“Social media listening has, by many measures, replaced focus groups and phone surveys. But those old-school approaches still have a role to play, according to marketers and industry observers.” — Sue Hildreth
Today’s WhatIs.com Word of the Day is social media listening, the the process of identifying and assessing what is being said about a company, individual, product or brand on the Internet. Sue Hildreth says that both social media and person-to-person information-gathering have value, but social media listening is quickly becoming the primary customer intelligence tool.
In the article referenced above in her quote, she points out several ways to use social media to get consumer insight, including online customer support forums, monitoring tools to gather comments from social outlets such as Facebook and Twitter, and crowdsourcing software that enables customers to suggest new product features and vote on their favorites.
“At first glance, a battle-hardened system administrator might dismiss a new configuration management tool as unnecessary. She can do the same thing with machine images and some shell scripts. This is equivalent to a lumberjack who has just heard about chainsaws and doesn’t see why anyone would ever want more than an ax.” — Andrew Shafer
Today’s WhatIs.com Word of the Day is Puppet, an open source IT automation tool that allows IT organizations to encode the configuration of services as a policy, which the framework then audits and enforces.
“Don’t recognize a lot of the names? The searches are almost 100% Dancing With The Stars-related searches… People have their priorities.” — Joe Weisenthal
Today’s WhatIs.com Word of the Day is Google Trends, a search tool that allows the user to see how often specific keywords, subjects and phrases have been queried over a specific period of time.
“In the hyperscale market they’re building their own systems and a single controller is good. It’s one less failure point. For these types of organizations, it costs more to send people out to change a drive than it does to just failover to another server. They want to rack-and-stack and if something breaks they fail the workload over. The server is the unit of failure. In the enterprise the drive or memory module is the unit of failure.” — David Flynn
Today’s WhatIs.com Word of the Day is hyperscale computing, a distributed computing environment in which the volume of data and the demand for certain types of workloads can increase exponentially, yet still be accommodated quickly in a cost-effective manner.
“The ability to remotely wipe any managed device is a staple of many enterprise mobile security policies, and it’s vital to preventing sensitive corporate data from being compromised.” — Lisa Phifer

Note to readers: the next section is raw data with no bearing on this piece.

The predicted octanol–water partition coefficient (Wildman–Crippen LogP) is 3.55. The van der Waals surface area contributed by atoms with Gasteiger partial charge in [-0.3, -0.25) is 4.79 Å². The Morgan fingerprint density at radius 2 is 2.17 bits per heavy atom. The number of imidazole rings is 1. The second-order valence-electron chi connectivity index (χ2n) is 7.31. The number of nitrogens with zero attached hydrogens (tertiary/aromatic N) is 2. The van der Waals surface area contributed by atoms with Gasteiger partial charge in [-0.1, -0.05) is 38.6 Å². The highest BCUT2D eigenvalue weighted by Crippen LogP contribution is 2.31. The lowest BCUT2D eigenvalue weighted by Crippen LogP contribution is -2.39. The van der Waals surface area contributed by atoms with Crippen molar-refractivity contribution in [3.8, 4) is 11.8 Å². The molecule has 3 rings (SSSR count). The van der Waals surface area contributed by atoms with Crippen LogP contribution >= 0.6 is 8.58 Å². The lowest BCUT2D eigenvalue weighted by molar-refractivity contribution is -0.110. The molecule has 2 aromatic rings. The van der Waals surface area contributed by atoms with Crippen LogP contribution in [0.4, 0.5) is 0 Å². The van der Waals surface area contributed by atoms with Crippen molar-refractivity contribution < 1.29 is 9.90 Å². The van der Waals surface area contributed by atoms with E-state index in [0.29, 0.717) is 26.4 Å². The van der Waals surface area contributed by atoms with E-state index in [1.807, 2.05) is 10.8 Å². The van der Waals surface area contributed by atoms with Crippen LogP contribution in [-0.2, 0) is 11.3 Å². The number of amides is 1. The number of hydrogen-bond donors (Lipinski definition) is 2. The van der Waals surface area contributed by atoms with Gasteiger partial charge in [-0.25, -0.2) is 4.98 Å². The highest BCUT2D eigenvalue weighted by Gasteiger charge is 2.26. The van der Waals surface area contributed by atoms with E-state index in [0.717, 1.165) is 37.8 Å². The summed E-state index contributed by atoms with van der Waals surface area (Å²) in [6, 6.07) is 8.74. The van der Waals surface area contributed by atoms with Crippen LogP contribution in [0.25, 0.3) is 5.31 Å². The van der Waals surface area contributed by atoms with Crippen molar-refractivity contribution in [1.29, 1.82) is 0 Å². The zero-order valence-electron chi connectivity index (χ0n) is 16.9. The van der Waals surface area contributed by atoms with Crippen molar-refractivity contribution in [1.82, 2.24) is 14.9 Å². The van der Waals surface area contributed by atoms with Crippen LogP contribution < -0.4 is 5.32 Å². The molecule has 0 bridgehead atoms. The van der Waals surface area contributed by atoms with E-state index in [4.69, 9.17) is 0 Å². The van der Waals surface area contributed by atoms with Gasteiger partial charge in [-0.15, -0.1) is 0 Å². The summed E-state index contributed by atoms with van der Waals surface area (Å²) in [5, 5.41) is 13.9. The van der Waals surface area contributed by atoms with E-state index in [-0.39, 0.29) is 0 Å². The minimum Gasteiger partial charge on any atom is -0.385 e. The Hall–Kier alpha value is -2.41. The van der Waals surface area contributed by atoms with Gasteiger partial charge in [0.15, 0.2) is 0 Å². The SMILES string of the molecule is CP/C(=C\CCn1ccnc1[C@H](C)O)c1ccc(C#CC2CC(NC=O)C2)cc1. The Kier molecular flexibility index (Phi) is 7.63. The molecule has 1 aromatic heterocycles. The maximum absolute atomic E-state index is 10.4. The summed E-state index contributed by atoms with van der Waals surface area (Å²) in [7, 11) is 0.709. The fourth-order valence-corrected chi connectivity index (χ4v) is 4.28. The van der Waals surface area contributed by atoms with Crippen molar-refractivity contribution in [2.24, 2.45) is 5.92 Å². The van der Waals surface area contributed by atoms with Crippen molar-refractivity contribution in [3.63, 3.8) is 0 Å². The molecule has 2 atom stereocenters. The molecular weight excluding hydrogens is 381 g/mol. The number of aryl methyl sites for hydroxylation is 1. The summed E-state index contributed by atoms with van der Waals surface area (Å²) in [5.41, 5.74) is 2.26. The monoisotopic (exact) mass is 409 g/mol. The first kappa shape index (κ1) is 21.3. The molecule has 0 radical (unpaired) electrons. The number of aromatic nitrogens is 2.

Today’s WhatIs.com Word of the Day is enterprise wipe, a security feature offered by many mobile device management (MDM) products which selectively erases only those device settings, user data, applications, and application data that were previously installed by that MDM.
“There are two main types of buffer overflow attacks: stack based and heap based. Heap-based attacks flood the memory space reserved for a program, but the difficulty involved with performing such an attack makes them rare. Stack-based buffer overflows are by far the most common.” — Brien Posey
Today’s WhatIs.com Word of the Day is stack overflow, an undesirable condition in which a particular computer program tries to use more memory space than the call stack has available. In programming, the call stack is a buffer that stores requests that need to be handled.
“Users of Apple’s mobile devices are generally less likely to want to jailbreak their devices because they want to be able to update to the latest authorized OS version and take advantage of new features.” — John Girard
Today’s Whatis.com Word of the Day is jailbreaking, the removal of manufacturer or carrier restrictions from a device.
“A new generation of remote display protocols, including Microsoft RemoteFX, Citrix HDX and VMware PC over IP, is capable of providing a PC-like experience over the wire. Still, these protocols may run into trouble when delivering rich media to virtual desktops.” — Mike Laverick
Today’s WhatIs.com Word of the Day is remote display protocol, a special set of data transfer rules that makes it possible for a desktop hosted at one place to display on a client’s screen at another location.
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“SQL may have taken a punch or two in 2012, but it refused to go down for the count. Companies specializing in the alternative NoSQL and Hadoop side of things brushed up their SQL credentials this year.” — Jack Vaughan
Today’s WhatIs.com Word of the Day is Hadoop, an open source framework that supports large data sets in a distributed computing environment.
As 2013 approaches, Jack says there’s a distinct possibility that big data may move from hot topic to practical reality. The reasons why? A big push behind data-driven decision making (intuition and common sense are out — data is in) and an improved understanding that NoSQL does not prohibit structured query language (SQL).
“DLP is just a tool; it just tells you where your areas of risks are,” he said. “The real win, in my opinion, is the opportunity it creates to bring awareness and training to your users.” — Charles Lee
Today’s WhatIs.com Word of the Day is data loss prevention. It’s describes a set of tools that will help monitor data transmissions and prevent end users from sending sensitive or critical information outside the corporate network.